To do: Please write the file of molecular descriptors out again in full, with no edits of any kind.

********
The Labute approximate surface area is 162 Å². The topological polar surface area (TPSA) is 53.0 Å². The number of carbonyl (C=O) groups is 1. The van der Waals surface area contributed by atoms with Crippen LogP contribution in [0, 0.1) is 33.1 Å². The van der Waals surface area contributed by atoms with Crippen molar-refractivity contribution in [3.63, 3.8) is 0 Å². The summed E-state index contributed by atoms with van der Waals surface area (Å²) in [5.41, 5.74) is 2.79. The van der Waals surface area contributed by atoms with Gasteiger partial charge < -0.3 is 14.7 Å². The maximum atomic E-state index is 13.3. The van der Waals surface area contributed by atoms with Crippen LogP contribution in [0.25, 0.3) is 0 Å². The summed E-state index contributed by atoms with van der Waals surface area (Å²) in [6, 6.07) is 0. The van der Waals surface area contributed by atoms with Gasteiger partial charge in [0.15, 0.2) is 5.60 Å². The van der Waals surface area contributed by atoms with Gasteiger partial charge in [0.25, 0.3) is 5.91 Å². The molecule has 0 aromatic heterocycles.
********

The Labute approximate surface area is 162 Å². The topological polar surface area (TPSA) is 53.0 Å². The number of carbonyl (C=O) groups is 1. The van der Waals surface area contributed by atoms with Crippen LogP contribution in [0, 0.1) is 33.1 Å². The van der Waals surface area contributed by atoms with Crippen molar-refractivity contribution in [3.63, 3.8) is 0 Å². The summed E-state index contributed by atoms with van der Waals surface area (Å²) in [5.41, 5.74) is 2.79. The van der Waals surface area contributed by atoms with Gasteiger partial charge < -0.3 is 14.7 Å². The maximum atomic E-state index is 13.3. The van der Waals surface area contributed by atoms with Crippen LogP contribution in [0.25, 0.3) is 0 Å². The summed E-state index contributed by atoms with van der Waals surface area (Å²) in [6, 6.07) is 0. The van der Waals surface area contributed by atoms with Gasteiger partial charge in [0.15, 0.2) is 5.60 Å². The van der Waals surface area contributed by atoms with Gasteiger partial charge in [0.25, 0.3) is 5.91 Å². The molecule has 0 aromatic heterocycles.